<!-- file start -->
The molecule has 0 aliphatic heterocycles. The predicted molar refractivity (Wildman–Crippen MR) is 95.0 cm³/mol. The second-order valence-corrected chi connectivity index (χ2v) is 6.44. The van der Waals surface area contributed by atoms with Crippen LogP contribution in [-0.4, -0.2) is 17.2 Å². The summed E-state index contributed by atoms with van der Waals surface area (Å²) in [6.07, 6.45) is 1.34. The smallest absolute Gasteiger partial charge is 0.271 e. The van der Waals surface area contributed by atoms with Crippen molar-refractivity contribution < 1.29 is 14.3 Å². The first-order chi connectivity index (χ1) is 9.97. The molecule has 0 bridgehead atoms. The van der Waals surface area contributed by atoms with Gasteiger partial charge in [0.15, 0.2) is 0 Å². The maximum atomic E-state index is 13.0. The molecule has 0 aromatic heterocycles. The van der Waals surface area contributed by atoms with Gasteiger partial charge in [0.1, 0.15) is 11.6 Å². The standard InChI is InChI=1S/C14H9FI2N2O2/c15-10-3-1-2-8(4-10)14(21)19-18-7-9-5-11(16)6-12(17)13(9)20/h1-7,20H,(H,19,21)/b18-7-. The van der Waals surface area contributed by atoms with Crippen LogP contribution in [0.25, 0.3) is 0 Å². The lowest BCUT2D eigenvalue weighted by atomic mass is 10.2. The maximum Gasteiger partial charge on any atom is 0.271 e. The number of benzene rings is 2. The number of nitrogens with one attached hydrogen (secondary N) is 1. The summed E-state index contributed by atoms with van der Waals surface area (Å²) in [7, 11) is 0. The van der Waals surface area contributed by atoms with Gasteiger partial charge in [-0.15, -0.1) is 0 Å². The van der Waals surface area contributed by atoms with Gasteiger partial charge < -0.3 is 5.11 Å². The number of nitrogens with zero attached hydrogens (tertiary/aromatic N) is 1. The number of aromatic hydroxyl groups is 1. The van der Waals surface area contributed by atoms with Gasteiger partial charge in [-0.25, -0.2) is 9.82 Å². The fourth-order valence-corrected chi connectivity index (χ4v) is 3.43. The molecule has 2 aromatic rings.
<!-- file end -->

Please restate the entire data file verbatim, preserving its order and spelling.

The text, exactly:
The molecule has 0 aliphatic heterocycles. The predicted molar refractivity (Wildman–Crippen MR) is 95.0 cm³/mol. The second-order valence-corrected chi connectivity index (χ2v) is 6.44. The van der Waals surface area contributed by atoms with Crippen LogP contribution in [-0.4, -0.2) is 17.2 Å². The summed E-state index contributed by atoms with van der Waals surface area (Å²) in [6.07, 6.45) is 1.34. The smallest absolute Gasteiger partial charge is 0.271 e. The van der Waals surface area contributed by atoms with Crippen molar-refractivity contribution < 1.29 is 14.3 Å². The first-order chi connectivity index (χ1) is 9.97. The molecule has 0 bridgehead atoms. The van der Waals surface area contributed by atoms with Gasteiger partial charge in [0.15, 0.2) is 0 Å². The maximum atomic E-state index is 13.0. The molecule has 0 aromatic heterocycles. The van der Waals surface area contributed by atoms with Gasteiger partial charge in [0.1, 0.15) is 11.6 Å². The standard InChI is InChI=1S/C14H9FI2N2O2/c15-10-3-1-2-8(4-10)14(21)19-18-7-9-5-11(16)6-12(17)13(9)20/h1-7,20H,(H,19,21)/b18-7-. The van der Waals surface area contributed by atoms with Crippen LogP contribution in [0.25, 0.3) is 0 Å². The lowest BCUT2D eigenvalue weighted by atomic mass is 10.2. The maximum Gasteiger partial charge on any atom is 0.271 e. The number of benzene rings is 2. The number of nitrogens with one attached hydrogen (secondary N) is 1. The summed E-state index contributed by atoms with van der Waals surface area (Å²) in [7, 11) is 0. The van der Waals surface area contributed by atoms with Gasteiger partial charge in [-0.15, -0.1) is 0 Å². The van der Waals surface area contributed by atoms with Gasteiger partial charge < -0.3 is 5.11 Å². The number of nitrogens with zero attached hydrogens (tertiary/aromatic N) is 1. The number of aromatic hydroxyl groups is 1. The van der Waals surface area contributed by atoms with Gasteiger partial charge in [-0.25, -0.2) is 9.82 Å². The fourth-order valence-corrected chi connectivity index (χ4v) is 3.43. The molecule has 2 aromatic rings.